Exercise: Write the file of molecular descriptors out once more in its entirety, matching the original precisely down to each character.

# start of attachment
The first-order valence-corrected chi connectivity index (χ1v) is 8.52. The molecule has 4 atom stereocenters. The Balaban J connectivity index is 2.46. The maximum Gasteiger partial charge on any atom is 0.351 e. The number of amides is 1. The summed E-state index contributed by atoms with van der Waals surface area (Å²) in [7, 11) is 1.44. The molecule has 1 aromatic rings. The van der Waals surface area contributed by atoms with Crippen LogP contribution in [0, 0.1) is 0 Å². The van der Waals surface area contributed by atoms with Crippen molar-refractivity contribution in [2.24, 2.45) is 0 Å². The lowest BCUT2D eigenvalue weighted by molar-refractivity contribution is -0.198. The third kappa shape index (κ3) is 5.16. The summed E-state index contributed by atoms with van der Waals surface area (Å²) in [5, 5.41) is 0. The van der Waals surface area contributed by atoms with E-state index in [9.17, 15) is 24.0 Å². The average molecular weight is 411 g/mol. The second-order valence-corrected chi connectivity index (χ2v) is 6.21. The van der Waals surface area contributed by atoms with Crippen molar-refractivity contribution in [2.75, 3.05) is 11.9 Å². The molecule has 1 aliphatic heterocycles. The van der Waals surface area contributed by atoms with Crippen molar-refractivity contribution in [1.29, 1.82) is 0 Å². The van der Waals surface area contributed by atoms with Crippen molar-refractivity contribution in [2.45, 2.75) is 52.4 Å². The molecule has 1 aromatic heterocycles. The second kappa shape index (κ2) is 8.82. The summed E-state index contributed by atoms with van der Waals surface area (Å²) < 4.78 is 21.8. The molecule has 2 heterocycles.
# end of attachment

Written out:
The first-order valence-corrected chi connectivity index (χ1v) is 8.52. The molecule has 4 atom stereocenters. The Balaban J connectivity index is 2.46. The maximum Gasteiger partial charge on any atom is 0.351 e. The number of amides is 1. The summed E-state index contributed by atoms with van der Waals surface area (Å²) in [7, 11) is 1.44. The molecule has 1 aromatic rings. The van der Waals surface area contributed by atoms with Crippen LogP contribution in [0, 0.1) is 0 Å². The van der Waals surface area contributed by atoms with Crippen molar-refractivity contribution in [2.24, 2.45) is 0 Å². The lowest BCUT2D eigenvalue weighted by molar-refractivity contribution is -0.198. The third kappa shape index (κ3) is 5.16. The summed E-state index contributed by atoms with van der Waals surface area (Å²) in [5, 5.41) is 0. The van der Waals surface area contributed by atoms with E-state index in [9.17, 15) is 24.0 Å². The average molecular weight is 411 g/mol. The second-order valence-corrected chi connectivity index (χ2v) is 6.21. The van der Waals surface area contributed by atoms with Crippen molar-refractivity contribution in [2.75, 3.05) is 11.9 Å². The molecule has 1 aliphatic heterocycles. The van der Waals surface area contributed by atoms with Crippen molar-refractivity contribution in [1.29, 1.82) is 0 Å². The van der Waals surface area contributed by atoms with Crippen molar-refractivity contribution in [2.45, 2.75) is 52.4 Å². The molecule has 1 aromatic heterocycles. The second kappa shape index (κ2) is 8.82. The summed E-state index contributed by atoms with van der Waals surface area (Å²) < 4.78 is 21.8. The molecule has 2 heterocycles.